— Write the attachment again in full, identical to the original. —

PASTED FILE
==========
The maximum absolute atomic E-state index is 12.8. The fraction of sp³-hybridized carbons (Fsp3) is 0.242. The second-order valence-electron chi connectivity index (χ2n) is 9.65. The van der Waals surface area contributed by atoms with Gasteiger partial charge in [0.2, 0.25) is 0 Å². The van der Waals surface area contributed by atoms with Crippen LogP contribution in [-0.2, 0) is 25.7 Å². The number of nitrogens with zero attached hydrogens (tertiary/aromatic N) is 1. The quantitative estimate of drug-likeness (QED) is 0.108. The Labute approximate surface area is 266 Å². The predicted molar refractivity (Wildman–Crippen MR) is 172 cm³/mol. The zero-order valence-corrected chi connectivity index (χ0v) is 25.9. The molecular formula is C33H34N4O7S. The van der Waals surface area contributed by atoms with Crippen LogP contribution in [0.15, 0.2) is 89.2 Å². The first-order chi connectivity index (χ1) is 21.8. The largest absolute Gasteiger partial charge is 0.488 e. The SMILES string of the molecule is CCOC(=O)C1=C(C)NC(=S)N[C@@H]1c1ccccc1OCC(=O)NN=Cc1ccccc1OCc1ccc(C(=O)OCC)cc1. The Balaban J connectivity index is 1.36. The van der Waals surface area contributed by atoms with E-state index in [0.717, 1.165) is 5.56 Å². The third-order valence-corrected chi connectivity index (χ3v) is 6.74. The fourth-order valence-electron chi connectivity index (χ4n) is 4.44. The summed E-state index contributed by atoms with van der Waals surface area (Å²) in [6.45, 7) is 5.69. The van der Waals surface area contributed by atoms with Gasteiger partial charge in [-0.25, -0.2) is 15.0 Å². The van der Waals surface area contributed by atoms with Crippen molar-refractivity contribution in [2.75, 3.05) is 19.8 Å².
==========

The maximum absolute atomic E-state index is 12.8. The fraction of sp³-hybridized carbons (Fsp3) is 0.242. The second-order valence-electron chi connectivity index (χ2n) is 9.65. The van der Waals surface area contributed by atoms with Gasteiger partial charge in [0.2, 0.25) is 0 Å². The van der Waals surface area contributed by atoms with Crippen LogP contribution in [-0.2, 0) is 25.7 Å². The number of nitrogens with zero attached hydrogens (tertiary/aromatic N) is 1. The quantitative estimate of drug-likeness (QED) is 0.108. The Labute approximate surface area is 266 Å². The predicted molar refractivity (Wildman–Crippen MR) is 172 cm³/mol. The zero-order valence-corrected chi connectivity index (χ0v) is 25.9. The molecular formula is C33H34N4O7S. The van der Waals surface area contributed by atoms with Crippen LogP contribution in [0.15, 0.2) is 89.2 Å². The first-order chi connectivity index (χ1) is 21.8. The largest absolute Gasteiger partial charge is 0.488 e. The SMILES string of the molecule is CCOC(=O)C1=C(C)NC(=S)N[C@@H]1c1ccccc1OCC(=O)NN=Cc1ccccc1OCc1ccc(C(=O)OCC)cc1. The Balaban J connectivity index is 1.36. The van der Waals surface area contributed by atoms with E-state index in [0.717, 1.165) is 5.56 Å². The third-order valence-corrected chi connectivity index (χ3v) is 6.74. The fourth-order valence-electron chi connectivity index (χ4n) is 4.44. The summed E-state index contributed by atoms with van der Waals surface area (Å²) in [6.45, 7) is 5.69. The van der Waals surface area contributed by atoms with Gasteiger partial charge in [-0.25, -0.2) is 15.0 Å². The van der Waals surface area contributed by atoms with Crippen molar-refractivity contribution in [2.75, 3.05) is 19.8 Å².